I came out of the movie feeling disappointed and troubled. Never had that feeling before even in Episodes 1-3, because in a way, we expected that the ending will be a sad one - it was always just a question of waiting for Lucas to convincingly enthrall us that Anakin turned to the dark side in the most conflicted way possible. Of course Lucas failed to do that. You train a Jedi for almost 2 decades, and he end up believing in some hyperbole of being able to bring back to life the dead. It was bad then. But this is worse. It makes me not interested in continuing to watch Star Wars Rebels. What's the point? Solo is going to die an unheroic death in the future, and our heroes displayed a collective act of failure in leadership. All of them, including Luke.
To be fair, here are a few (not many) good things:
1) The visuals are alright even though JJ Abrams almost spoilt it with his signature over the top action with ridiculous flying of the Falcon. I especially liked the choreograph when Finn was shooting stormtroopers on the ground while Poe was decimating targets both on the ground and in the air in the background over Takodana.
2) B88 is an interesting droid concept
3) The new X-wing is sleeker, looks more menacing
4) Chewbacca gets a more powerful crossbow blaster
5) Finally, there is no single exhaust port that allows a ship and single proton torpedo to blow up the damned battle station, and no huffing and puffing about unrealistic risk assessment - just evacuate!
But that's hardly enough to stem my disappointment. I'm going to sleep over this and hope I feel better tomorrow.
By the way, back to the speculations:
1) Ren and Rey are siblings - status unknown
2) Rey fixed the Milenium Falcon - not true - wish it could have been to do justice to our favourite freighter
3) Finn is son of Lando Calrissian - status unknown
4) Someone will die at the end of the movie - true, which is tragic, and an abuse of literary licence by Disney - maybe I'll start boycotting Disney films too
I said in my facebook that if JJ Abrams screwed up, Lucas may well be redeemed. How true.
Sunday, 19 January 2014
Wednesday, 12 October 2011
1) It's typical Spielberg fare in recent years, reminiscent of War of the Worlds + ET.
2) The only outstanding character is Elle Fanning, only 13.
3) Typical misguided US military.
4) Starting, leading up to the derailment, was great movie making. It went downhill after that. Ending was plain cheesy. The characters were not instrumental in anything except to tell the alien that he's been through bad times but he can still leave (big deal). And it was so easy for it to leave - makes you wonder why it needed to go through an elaborate process of stealing components to build some subterranean base, and what's his use of those people he captured. And knowing that the cubes build the ship, what were the trucks still doing in town? The plot and the circumstances just don't add up.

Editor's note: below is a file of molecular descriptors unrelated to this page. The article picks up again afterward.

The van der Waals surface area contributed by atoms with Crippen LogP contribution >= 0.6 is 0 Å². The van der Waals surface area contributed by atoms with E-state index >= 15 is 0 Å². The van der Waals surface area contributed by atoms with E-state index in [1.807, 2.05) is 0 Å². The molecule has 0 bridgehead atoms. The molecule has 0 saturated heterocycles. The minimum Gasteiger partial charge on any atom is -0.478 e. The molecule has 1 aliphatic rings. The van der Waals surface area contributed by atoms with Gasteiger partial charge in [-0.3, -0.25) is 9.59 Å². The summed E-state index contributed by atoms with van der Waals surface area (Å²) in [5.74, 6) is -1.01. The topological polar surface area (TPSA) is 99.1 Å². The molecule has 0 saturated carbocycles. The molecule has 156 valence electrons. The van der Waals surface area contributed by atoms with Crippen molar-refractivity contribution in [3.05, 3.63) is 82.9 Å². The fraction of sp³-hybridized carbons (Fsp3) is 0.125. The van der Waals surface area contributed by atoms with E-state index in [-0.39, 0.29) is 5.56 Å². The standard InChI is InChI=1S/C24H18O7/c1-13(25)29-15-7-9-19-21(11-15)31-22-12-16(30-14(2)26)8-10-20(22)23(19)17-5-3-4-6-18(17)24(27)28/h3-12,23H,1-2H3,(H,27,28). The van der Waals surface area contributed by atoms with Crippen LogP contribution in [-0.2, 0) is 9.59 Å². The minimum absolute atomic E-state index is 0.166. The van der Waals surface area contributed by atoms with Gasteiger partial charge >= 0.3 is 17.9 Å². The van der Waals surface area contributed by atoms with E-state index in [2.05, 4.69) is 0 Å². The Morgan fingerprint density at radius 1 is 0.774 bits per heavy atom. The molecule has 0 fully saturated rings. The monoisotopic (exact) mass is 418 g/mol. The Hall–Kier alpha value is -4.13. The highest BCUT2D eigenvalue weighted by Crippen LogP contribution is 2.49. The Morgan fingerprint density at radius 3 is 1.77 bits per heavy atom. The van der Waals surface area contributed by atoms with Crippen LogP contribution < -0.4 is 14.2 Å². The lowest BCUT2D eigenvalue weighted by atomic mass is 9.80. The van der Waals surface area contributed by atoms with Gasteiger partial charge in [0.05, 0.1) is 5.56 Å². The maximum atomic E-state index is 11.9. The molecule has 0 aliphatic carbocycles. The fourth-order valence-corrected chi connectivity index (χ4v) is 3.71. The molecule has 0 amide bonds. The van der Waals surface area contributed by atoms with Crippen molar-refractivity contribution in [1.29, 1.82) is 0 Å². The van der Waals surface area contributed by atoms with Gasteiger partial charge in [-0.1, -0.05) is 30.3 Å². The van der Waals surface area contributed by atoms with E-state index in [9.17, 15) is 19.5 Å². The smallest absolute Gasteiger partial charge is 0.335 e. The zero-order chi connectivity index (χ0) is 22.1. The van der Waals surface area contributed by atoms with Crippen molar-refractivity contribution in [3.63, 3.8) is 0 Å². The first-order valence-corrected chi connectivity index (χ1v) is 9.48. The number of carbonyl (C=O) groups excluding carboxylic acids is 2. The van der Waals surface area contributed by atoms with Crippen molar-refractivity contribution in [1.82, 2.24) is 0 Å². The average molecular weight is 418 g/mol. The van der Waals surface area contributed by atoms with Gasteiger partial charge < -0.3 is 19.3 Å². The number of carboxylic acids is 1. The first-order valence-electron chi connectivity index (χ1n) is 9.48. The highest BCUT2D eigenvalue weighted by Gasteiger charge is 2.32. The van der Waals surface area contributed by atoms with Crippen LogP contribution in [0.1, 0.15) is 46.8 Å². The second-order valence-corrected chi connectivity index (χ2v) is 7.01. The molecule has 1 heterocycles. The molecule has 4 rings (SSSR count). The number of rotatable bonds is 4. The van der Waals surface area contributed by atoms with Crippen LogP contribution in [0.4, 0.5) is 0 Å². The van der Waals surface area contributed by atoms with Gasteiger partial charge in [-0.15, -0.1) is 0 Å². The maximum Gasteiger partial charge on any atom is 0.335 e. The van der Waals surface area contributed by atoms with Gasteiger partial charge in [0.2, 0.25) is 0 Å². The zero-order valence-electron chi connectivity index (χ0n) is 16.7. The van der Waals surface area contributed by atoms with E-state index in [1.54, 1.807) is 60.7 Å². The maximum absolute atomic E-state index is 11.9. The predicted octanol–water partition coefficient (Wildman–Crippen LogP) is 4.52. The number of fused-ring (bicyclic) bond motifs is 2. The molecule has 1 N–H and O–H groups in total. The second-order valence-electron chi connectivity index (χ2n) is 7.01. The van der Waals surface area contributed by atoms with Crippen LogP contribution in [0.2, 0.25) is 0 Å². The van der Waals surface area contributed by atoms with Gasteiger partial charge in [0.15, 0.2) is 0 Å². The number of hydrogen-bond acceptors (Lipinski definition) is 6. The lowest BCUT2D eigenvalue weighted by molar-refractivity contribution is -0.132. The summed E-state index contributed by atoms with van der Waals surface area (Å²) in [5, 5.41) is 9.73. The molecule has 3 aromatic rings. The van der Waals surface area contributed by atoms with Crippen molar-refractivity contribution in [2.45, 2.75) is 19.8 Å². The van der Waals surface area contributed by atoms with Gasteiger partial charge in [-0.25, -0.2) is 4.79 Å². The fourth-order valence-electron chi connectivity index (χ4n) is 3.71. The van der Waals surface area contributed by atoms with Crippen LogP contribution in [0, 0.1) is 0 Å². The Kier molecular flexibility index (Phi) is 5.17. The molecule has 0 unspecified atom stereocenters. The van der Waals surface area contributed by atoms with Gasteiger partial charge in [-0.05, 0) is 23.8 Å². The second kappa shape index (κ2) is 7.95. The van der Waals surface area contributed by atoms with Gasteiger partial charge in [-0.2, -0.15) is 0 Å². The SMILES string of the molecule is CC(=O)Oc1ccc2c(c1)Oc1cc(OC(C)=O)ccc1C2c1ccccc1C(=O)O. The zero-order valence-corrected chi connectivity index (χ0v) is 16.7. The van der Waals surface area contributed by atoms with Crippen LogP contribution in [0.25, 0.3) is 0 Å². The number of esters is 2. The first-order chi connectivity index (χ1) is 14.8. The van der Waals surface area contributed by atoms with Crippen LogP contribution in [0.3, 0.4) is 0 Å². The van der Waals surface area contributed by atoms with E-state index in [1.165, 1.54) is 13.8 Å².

5) The only consolation was to watch the zombie movie in the end.
Friday, 7 October 2011
Star Trek TNG cast featured movies weren't a particular hit save for First Contact, but after rewatching them, I couldn't help feel a connection. There is consistency in characterisation, in the characters, and most of all, there is continuity. The story telling wasn't great, and the stories could have been grander but for the budgetary constraints, but at least it was a case of right people in the right time being caught in an event doing the right things. Because it is coherent, it ended up potentially boring.
Take Generations. Enterprise D need not have found Dr Soren, it could have been another ship. Could they have stopped him? Who knows? But even if they didn't, it would just have been Dr Soren ending up in the Nexus, with hundreds of millions dead when the Veridian sun explodes. The galaxy would have continued, and Enterprise D would have continued exploring the galaxy.
First Contact was different. Enterprise E was uniquely qualified to be part of the event, because Picard had special knowledge of the Borg. To up the stakes, the Borg planned to assimilate Earth in the past so that Earth will never make contact with the Vulcans, without which there would be no United Federation of Planets posing a threat to their advance. This makes good story telling.
Insurrection was a nice story. But the stakes were not high enough, therefore it didn't make grand space opera. But it was nevertheless consistent with Picard being the philosopher, the Captain that preserves the best traditions of Star Fleet - preventing forced relocation. Perhaps the folks in US and Europe didn't quite like the movie because it reminded them of what Israel stands for.
One pertinent aspect to note, both First Contact and Insurrection was directed by Jonathan Frakes, otherwise better known as Commander Riker, the Number One to Captain Picard. He's a good director.
I'm not certain why Nemesis did badly. Was it because they killed Data? Or because it's another story of Picard in emotional conflict? Was it the absurd idea of a single Romulan Warbird annihilating Earth with Polaron radiation weapon? Or the irritation of using a dune buggy? If Data was not detected when he first went on board the ship, why didn't he scout around to find a weakness, or plant a bomb, or a computer virus, as a tactical advantage as he so eloquently put it? Shinzon didn't look like he's a poker face - why didn't Troi detect his scheming? It would seem like Nemesis is a trap onto itself, full of pitfalls... making it a sad ending for TNG cast featured movies.
But my question is this - does bad story telling make it justifiable for one to abandon the canon timeline to explore an alternative timeline? Couldn't they have fixed TNG movie at 12 or 13? Bring in DS9 or Voyager crew perhaps? What was wrong with finishing Star Trek Enterprise into Season 7, and perhaps bring Enterprise E back to when Jonathan Archer became President of the Federation? Time travel is always fascinating. You just need to find a compelling reason or excuse to do so.